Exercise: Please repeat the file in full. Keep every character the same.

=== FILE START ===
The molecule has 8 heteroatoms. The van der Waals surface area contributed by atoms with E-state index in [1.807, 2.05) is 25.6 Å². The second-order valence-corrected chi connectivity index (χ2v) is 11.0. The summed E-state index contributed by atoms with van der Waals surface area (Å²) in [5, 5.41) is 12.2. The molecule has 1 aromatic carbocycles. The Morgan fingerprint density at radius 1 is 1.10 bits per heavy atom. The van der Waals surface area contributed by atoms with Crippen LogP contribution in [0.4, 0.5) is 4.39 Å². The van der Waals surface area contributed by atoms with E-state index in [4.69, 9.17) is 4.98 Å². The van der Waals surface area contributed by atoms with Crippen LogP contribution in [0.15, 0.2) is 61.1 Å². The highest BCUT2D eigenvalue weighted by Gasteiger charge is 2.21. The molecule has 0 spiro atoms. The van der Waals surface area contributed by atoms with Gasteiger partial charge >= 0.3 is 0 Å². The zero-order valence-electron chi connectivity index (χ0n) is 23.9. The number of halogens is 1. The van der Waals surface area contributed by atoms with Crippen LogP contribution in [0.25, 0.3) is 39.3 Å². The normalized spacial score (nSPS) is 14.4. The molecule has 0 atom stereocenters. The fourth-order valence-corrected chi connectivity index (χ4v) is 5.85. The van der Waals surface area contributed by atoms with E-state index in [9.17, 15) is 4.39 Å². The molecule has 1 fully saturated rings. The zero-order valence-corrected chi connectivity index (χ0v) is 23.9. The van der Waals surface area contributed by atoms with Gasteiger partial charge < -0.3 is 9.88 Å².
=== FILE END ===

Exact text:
The molecule has 8 heteroatoms. The van der Waals surface area contributed by atoms with E-state index in [1.807, 2.05) is 25.6 Å². The second-order valence-corrected chi connectivity index (χ2v) is 11.0. The summed E-state index contributed by atoms with van der Waals surface area (Å²) in [5, 5.41) is 12.2. The molecule has 1 aromatic carbocycles. The Morgan fingerprint density at radius 1 is 1.10 bits per heavy atom. The van der Waals surface area contributed by atoms with Crippen LogP contribution in [0.4, 0.5) is 4.39 Å². The van der Waals surface area contributed by atoms with E-state index in [4.69, 9.17) is 4.98 Å². The van der Waals surface area contributed by atoms with Crippen LogP contribution in [0.15, 0.2) is 61.1 Å². The highest BCUT2D eigenvalue weighted by Gasteiger charge is 2.21. The molecule has 0 spiro atoms. The van der Waals surface area contributed by atoms with Gasteiger partial charge >= 0.3 is 0 Å². The zero-order valence-electron chi connectivity index (χ0n) is 23.9. The number of halogens is 1. The van der Waals surface area contributed by atoms with Crippen LogP contribution in [0.25, 0.3) is 39.3 Å². The normalized spacial score (nSPS) is 14.4. The molecule has 0 atom stereocenters. The fourth-order valence-corrected chi connectivity index (χ4v) is 5.85. The van der Waals surface area contributed by atoms with E-state index in [9.17, 15) is 4.39 Å². The molecule has 1 fully saturated rings. The zero-order valence-corrected chi connectivity index (χ0v) is 23.9. The van der Waals surface area contributed by atoms with Gasteiger partial charge < -0.3 is 9.88 Å².